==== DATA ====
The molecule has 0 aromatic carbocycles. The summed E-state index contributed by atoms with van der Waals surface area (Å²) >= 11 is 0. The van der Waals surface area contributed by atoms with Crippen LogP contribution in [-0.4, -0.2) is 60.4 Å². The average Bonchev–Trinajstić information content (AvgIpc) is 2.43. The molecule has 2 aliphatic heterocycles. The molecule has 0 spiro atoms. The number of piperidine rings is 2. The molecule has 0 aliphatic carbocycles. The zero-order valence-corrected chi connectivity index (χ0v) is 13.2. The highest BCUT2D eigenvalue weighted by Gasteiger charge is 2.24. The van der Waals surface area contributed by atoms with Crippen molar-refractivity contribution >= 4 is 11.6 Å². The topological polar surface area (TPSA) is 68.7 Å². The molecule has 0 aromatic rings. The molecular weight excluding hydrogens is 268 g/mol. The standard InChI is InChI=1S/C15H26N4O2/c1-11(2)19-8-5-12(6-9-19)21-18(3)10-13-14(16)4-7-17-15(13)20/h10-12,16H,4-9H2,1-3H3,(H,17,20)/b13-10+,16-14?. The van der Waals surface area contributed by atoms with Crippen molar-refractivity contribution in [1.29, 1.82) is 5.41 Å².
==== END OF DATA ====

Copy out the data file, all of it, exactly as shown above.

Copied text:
The molecule has 0 aromatic carbocycles. The summed E-state index contributed by atoms with van der Waals surface area (Å²) >= 11 is 0. The van der Waals surface area contributed by atoms with Crippen LogP contribution in [-0.4, -0.2) is 60.4 Å². The average Bonchev–Trinajstić information content (AvgIpc) is 2.43. The molecule has 2 aliphatic heterocycles. The molecule has 0 spiro atoms. The number of piperidine rings is 2. The molecule has 0 aliphatic carbocycles. The zero-order valence-corrected chi connectivity index (χ0v) is 13.2. The highest BCUT2D eigenvalue weighted by Gasteiger charge is 2.24. The van der Waals surface area contributed by atoms with Crippen molar-refractivity contribution >= 4 is 11.6 Å². The topological polar surface area (TPSA) is 68.7 Å². The molecule has 0 aromatic rings. The molecular weight excluding hydrogens is 268 g/mol. The standard InChI is InChI=1S/C15H26N4O2/c1-11(2)19-8-5-12(6-9-19)21-18(3)10-13-14(16)4-7-17-15(13)20/h10-12,16H,4-9H2,1-3H3,(H,17,20)/b13-10+,16-14?. The van der Waals surface area contributed by atoms with Crippen molar-refractivity contribution in [1.29, 1.82) is 5.41 Å².